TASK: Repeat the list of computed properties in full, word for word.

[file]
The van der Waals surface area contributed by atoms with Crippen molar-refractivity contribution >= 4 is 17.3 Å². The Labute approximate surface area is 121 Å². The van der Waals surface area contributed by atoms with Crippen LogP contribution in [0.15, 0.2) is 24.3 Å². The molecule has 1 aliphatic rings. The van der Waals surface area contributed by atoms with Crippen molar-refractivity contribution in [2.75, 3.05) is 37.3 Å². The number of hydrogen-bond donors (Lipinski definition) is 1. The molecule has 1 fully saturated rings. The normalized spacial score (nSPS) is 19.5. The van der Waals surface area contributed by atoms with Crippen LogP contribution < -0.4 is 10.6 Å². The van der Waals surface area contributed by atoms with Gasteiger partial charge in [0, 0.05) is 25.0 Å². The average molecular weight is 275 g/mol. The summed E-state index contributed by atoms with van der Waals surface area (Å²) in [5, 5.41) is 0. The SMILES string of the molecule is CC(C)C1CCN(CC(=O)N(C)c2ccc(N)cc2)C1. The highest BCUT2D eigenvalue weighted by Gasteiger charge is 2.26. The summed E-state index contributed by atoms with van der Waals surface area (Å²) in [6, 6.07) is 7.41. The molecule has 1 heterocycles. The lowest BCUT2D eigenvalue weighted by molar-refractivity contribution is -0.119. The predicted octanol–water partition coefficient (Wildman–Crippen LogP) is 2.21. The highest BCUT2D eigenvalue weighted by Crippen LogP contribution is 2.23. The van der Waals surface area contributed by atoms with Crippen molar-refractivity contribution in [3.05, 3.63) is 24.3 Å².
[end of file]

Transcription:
The van der Waals surface area contributed by atoms with Crippen molar-refractivity contribution >= 4 is 17.3 Å². The Labute approximate surface area is 121 Å². The van der Waals surface area contributed by atoms with Crippen LogP contribution in [0.15, 0.2) is 24.3 Å². The molecule has 1 aliphatic rings. The van der Waals surface area contributed by atoms with Crippen molar-refractivity contribution in [2.75, 3.05) is 37.3 Å². The number of hydrogen-bond donors (Lipinski definition) is 1. The molecule has 1 fully saturated rings. The normalized spacial score (nSPS) is 19.5. The van der Waals surface area contributed by atoms with Crippen LogP contribution < -0.4 is 10.6 Å². The van der Waals surface area contributed by atoms with Gasteiger partial charge in [0, 0.05) is 25.0 Å². The average molecular weight is 275 g/mol. The summed E-state index contributed by atoms with van der Waals surface area (Å²) in [5, 5.41) is 0. The SMILES string of the molecule is CC(C)C1CCN(CC(=O)N(C)c2ccc(N)cc2)C1. The highest BCUT2D eigenvalue weighted by Gasteiger charge is 2.26. The summed E-state index contributed by atoms with van der Waals surface area (Å²) in [6, 6.07) is 7.41. The molecule has 1 heterocycles. The lowest BCUT2D eigenvalue weighted by molar-refractivity contribution is -0.119. The predicted octanol–water partition coefficient (Wildman–Crippen LogP) is 2.21. The highest BCUT2D eigenvalue weighted by Crippen LogP contribution is 2.23. The van der Waals surface area contributed by atoms with Crippen molar-refractivity contribution in [3.05, 3.63) is 24.3 Å².